Bristol Scout

The Bristol Scout was one of the first single seat biplanes produced by Britain during World War I. The design was based on a pre-war racing plane and it was considered extremely fast and maneuverable when it was introduced.

The Scout was intended for reconnaissance and was officially unarmed. In June, 1915, Captain Lanoe Hawker and mechanic Ernest Elton invented a way to mount a Lewis machine gun next to the cockpit on Scout number 1611. On his next flight, Hawker shot down two German planes and became the first pilot to receive the Victoria Cross.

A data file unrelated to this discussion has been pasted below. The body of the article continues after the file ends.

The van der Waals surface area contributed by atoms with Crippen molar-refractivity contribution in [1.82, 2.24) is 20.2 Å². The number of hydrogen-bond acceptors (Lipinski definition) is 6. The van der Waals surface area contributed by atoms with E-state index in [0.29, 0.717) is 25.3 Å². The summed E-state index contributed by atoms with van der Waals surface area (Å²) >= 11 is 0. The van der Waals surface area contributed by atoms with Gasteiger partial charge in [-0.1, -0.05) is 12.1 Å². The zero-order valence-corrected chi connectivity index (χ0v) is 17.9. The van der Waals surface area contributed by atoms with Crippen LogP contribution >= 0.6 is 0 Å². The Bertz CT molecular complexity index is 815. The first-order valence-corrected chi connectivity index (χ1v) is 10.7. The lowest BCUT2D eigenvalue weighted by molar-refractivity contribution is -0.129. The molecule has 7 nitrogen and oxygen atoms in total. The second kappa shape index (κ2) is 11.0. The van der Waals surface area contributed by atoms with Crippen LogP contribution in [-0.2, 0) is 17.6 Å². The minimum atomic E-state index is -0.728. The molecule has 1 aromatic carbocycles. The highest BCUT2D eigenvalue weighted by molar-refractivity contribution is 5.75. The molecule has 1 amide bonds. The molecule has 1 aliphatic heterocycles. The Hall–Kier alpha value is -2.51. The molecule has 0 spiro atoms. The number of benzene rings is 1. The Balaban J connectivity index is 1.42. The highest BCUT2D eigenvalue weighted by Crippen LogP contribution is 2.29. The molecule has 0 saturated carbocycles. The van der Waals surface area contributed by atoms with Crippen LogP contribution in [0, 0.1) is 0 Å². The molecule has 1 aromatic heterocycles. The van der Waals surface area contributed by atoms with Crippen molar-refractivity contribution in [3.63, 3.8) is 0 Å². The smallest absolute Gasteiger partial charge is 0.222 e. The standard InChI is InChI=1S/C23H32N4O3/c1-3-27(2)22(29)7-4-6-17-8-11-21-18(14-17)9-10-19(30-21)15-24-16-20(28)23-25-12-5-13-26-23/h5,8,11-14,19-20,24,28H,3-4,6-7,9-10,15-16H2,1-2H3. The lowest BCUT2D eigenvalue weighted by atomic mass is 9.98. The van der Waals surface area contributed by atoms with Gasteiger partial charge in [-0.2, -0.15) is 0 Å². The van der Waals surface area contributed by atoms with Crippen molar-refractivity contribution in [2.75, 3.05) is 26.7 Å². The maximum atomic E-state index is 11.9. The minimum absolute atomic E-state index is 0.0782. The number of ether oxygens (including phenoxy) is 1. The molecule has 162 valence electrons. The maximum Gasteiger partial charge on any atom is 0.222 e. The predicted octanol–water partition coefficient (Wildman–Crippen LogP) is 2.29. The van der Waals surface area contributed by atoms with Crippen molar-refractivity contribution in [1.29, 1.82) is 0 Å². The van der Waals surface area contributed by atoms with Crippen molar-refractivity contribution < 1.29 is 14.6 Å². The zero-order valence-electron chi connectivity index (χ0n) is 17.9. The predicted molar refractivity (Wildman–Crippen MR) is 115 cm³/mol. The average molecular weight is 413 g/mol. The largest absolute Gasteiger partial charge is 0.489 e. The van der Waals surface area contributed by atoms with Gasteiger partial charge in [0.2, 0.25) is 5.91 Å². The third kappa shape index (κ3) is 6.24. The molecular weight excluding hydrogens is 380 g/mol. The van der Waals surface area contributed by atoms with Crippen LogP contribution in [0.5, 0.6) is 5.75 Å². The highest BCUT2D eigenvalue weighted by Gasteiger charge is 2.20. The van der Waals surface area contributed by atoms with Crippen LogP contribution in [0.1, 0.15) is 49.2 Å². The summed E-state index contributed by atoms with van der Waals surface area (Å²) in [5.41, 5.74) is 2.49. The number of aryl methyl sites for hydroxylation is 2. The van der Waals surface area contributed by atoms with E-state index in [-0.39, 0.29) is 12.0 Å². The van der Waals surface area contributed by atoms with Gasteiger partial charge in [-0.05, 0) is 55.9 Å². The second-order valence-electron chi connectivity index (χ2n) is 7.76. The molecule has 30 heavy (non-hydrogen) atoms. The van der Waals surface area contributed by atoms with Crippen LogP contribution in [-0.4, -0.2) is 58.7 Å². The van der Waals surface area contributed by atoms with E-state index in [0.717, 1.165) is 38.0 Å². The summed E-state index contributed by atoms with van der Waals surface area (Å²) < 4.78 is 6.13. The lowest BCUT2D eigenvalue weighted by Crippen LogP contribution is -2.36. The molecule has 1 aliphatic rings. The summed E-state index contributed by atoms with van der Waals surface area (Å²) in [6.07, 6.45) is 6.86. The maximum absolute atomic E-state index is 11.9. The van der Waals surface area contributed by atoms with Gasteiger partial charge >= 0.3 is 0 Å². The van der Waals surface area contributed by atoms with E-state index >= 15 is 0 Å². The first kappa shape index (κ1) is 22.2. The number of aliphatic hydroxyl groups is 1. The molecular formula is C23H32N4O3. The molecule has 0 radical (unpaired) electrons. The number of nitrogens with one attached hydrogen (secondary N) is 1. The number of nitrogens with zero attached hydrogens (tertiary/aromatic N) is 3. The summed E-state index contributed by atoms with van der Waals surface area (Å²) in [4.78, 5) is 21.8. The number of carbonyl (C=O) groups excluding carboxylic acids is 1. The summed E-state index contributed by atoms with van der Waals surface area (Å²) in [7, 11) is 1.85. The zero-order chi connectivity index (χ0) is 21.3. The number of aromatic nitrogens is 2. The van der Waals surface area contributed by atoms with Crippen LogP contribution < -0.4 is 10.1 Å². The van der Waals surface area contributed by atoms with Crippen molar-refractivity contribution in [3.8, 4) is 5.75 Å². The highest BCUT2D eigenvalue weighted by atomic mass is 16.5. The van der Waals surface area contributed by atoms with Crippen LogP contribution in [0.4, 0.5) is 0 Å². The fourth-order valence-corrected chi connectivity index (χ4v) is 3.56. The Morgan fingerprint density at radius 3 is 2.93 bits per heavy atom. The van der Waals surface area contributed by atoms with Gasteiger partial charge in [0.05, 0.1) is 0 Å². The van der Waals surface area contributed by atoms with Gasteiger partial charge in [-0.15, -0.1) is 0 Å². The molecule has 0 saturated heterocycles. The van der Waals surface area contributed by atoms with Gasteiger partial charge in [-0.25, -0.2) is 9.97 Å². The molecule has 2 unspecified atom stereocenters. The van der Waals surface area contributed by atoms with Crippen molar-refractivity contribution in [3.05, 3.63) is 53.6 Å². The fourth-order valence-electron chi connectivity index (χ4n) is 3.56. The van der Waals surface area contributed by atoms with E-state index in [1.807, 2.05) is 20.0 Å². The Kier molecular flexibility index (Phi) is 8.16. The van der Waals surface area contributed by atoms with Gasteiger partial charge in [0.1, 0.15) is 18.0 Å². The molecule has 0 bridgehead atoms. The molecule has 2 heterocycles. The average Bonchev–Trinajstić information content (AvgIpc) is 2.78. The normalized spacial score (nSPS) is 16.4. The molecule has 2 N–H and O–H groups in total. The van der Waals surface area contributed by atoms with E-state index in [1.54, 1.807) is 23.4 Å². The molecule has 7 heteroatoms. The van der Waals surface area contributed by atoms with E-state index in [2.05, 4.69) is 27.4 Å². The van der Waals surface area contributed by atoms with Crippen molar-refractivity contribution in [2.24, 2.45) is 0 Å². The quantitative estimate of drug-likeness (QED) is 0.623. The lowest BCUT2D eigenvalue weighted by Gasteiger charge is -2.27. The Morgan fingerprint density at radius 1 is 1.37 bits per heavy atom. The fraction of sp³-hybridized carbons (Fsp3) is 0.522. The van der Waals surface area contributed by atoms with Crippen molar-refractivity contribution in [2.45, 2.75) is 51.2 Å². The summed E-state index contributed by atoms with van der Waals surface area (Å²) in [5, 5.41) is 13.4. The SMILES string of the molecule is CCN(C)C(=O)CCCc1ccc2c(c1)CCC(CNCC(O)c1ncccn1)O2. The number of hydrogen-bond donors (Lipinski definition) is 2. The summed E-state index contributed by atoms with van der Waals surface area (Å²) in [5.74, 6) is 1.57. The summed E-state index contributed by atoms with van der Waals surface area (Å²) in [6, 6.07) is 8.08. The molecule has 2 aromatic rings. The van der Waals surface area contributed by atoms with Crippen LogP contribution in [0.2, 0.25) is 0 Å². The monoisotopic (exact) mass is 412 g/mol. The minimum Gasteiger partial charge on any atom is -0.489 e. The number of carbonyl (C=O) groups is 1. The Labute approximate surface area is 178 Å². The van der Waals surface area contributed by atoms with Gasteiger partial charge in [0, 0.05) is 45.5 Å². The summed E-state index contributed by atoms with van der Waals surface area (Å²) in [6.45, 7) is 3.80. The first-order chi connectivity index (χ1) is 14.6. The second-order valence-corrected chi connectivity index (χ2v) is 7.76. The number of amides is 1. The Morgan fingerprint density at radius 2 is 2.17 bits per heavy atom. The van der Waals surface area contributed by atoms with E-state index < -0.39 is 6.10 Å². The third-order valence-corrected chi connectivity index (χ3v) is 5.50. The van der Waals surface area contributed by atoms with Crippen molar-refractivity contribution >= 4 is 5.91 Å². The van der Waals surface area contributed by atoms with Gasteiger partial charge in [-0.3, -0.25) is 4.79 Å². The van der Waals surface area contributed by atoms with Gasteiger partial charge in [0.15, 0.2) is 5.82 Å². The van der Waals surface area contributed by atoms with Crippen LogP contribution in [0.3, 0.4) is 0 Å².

The Bristol Scout was eventually replaced by better fighters after 1916, although some continued in service until the end of the war.

Country of Manufacture Great Britain
First Year of Service 1915
Wing Span 27.3 ft | 8.3 m
Length 19.7 ft | 6 m
Height 8.5 ft | 2.6 m
Weight 1250lbs | 567 kg
Engine Le Rhone 9 cylinder air-cooled rotary engine, 80hp
Top Speed 100 mph | 161 km/h
Range 200 miles | 320 km
Armament None
Crew 1


Technical Notes:
Made with Autodesk 3D Studio Max - Airplane not including background, 40773 vertices, 47130 faces - All aircraft insignia are modeled as part of the mesh.
Historical Notes:
The instruments in the cockpit are conjecture.